As anti-vaccine mandate protest enters 5th day in Ottawa, some worry about how it might end

As anti-vaccine mandate protesters continue to gum up downtown Ottawa, many are wondering how long police will let the protesters stay — and how they might eventually move them out.

Experts suggest containment, fines and giving protesters a deadline to leave

Toronto Police Public Order officers and paramedics stand near Parliament Hill during a rally against COVID-19 restrictions in Ottawa, on Sunday, Jan. 30, 2022. (Justin Tang/The Canadian Press)

As anti-vaccine mandate protesters continue to gum up downtown Ottawa, many are wondering how long police will let the protesters stay — and how they might eventually move them out.

While many residents have been calling for an end to the noise and disruption caused by raucous demonstrations, observers are calling on authorities to avoid public displays of force.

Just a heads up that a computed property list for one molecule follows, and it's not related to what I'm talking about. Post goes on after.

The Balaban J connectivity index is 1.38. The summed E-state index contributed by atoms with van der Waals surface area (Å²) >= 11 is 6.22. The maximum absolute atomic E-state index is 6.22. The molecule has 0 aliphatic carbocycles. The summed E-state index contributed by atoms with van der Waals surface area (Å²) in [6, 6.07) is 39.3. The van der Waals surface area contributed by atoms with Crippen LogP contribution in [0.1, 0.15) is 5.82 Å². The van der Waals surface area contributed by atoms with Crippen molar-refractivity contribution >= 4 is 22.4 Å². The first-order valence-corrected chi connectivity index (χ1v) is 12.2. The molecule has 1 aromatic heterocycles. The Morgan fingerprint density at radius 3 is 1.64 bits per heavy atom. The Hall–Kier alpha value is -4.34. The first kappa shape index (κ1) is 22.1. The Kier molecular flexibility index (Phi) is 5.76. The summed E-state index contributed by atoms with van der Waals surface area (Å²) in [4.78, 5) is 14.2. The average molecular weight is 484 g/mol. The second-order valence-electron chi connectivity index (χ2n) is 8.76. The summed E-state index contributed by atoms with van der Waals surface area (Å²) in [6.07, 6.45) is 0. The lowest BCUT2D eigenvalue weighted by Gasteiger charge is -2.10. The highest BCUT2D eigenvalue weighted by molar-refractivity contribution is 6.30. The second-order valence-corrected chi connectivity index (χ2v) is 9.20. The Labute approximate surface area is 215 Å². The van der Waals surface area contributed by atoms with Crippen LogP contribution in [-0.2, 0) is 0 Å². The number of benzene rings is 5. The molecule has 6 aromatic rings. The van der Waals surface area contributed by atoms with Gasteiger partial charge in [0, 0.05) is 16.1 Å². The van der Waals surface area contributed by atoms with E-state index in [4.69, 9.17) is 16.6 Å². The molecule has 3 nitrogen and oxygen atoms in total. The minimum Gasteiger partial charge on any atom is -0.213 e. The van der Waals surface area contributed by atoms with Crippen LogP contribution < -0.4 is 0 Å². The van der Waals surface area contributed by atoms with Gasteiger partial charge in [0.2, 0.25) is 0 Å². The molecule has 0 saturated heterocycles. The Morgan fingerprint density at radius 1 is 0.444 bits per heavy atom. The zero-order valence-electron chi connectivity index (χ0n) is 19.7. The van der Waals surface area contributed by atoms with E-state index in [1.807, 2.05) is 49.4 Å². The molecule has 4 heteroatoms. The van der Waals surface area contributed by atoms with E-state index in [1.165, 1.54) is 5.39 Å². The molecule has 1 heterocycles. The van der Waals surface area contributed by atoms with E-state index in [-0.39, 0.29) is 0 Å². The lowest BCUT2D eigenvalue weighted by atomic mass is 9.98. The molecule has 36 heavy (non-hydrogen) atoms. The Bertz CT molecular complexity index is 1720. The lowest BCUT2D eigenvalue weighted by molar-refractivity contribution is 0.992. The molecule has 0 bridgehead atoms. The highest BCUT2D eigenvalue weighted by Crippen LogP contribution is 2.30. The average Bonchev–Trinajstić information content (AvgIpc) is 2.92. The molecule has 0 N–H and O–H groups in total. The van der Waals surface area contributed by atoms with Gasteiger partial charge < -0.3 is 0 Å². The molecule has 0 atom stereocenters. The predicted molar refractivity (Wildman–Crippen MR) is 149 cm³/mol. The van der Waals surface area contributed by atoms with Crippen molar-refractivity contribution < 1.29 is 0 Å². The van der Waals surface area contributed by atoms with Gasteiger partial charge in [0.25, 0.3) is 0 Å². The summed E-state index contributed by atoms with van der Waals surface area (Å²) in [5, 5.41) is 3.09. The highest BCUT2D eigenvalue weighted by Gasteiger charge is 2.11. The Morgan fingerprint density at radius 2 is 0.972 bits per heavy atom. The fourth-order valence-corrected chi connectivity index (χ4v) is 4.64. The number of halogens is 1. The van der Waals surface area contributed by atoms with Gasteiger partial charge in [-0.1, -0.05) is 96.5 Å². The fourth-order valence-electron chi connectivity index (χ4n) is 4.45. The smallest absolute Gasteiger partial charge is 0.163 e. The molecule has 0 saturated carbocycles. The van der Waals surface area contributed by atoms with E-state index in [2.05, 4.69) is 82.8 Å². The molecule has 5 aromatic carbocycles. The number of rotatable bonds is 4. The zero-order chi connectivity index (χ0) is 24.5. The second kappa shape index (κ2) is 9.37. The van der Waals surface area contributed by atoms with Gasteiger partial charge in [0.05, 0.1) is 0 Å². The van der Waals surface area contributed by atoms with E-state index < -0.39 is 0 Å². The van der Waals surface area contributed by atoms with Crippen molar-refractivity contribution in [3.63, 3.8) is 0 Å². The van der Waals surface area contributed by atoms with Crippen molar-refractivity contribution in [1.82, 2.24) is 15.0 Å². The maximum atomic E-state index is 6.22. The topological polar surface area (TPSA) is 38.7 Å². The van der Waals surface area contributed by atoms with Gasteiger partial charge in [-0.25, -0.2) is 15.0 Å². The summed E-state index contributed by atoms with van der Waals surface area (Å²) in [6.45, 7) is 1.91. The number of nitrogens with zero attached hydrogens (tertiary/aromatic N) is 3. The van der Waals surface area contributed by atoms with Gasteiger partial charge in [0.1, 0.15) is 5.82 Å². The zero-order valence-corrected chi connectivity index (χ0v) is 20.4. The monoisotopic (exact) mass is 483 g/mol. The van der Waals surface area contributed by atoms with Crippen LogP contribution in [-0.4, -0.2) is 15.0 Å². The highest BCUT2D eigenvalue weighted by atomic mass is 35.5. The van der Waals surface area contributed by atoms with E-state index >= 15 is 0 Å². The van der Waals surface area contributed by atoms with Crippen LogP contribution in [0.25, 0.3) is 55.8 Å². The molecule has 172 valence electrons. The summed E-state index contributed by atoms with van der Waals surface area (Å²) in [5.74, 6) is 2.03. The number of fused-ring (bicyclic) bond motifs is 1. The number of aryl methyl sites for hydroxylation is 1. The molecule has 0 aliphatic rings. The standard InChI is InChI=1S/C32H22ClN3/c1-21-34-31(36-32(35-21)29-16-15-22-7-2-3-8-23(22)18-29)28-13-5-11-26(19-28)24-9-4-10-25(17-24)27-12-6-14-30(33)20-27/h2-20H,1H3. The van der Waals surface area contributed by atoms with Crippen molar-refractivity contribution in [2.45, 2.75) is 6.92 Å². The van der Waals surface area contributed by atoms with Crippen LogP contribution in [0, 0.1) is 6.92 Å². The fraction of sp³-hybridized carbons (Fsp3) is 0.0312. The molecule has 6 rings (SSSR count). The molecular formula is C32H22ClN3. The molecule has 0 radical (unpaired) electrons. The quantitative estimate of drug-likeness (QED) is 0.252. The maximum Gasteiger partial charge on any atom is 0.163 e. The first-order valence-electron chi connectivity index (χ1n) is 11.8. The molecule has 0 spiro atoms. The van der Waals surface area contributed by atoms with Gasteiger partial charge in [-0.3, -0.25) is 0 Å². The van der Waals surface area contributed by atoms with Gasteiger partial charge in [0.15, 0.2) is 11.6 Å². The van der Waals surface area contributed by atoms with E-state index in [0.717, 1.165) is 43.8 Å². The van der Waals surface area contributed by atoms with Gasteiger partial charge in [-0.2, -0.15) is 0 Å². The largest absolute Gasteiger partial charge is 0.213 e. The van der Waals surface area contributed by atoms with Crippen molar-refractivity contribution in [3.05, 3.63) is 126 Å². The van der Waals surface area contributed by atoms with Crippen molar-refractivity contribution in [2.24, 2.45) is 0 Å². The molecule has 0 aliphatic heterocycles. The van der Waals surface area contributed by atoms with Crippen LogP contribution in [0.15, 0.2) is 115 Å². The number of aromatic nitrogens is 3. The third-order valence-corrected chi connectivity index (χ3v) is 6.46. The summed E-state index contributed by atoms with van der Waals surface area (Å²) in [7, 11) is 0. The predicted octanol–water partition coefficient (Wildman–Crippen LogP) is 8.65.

"It's in everyone's best interest that they bring this to some type of peaceful closure," said Jack Rozdilsky, an associate professor of disaster and emergency management at York University.

"That does not mean you do not have, in the background, the ability to respond with force if you need to, if the situation gets out of hand. But probably heavy-handed use of force at this point would not be constructive."

The protest, now into its fifth day, started in opposition to the federal government's vaccine mandate for cross-border truckers. It has since expanded into a movement against broader public health measures to limit the spread of COVID-19, including provincial mandates.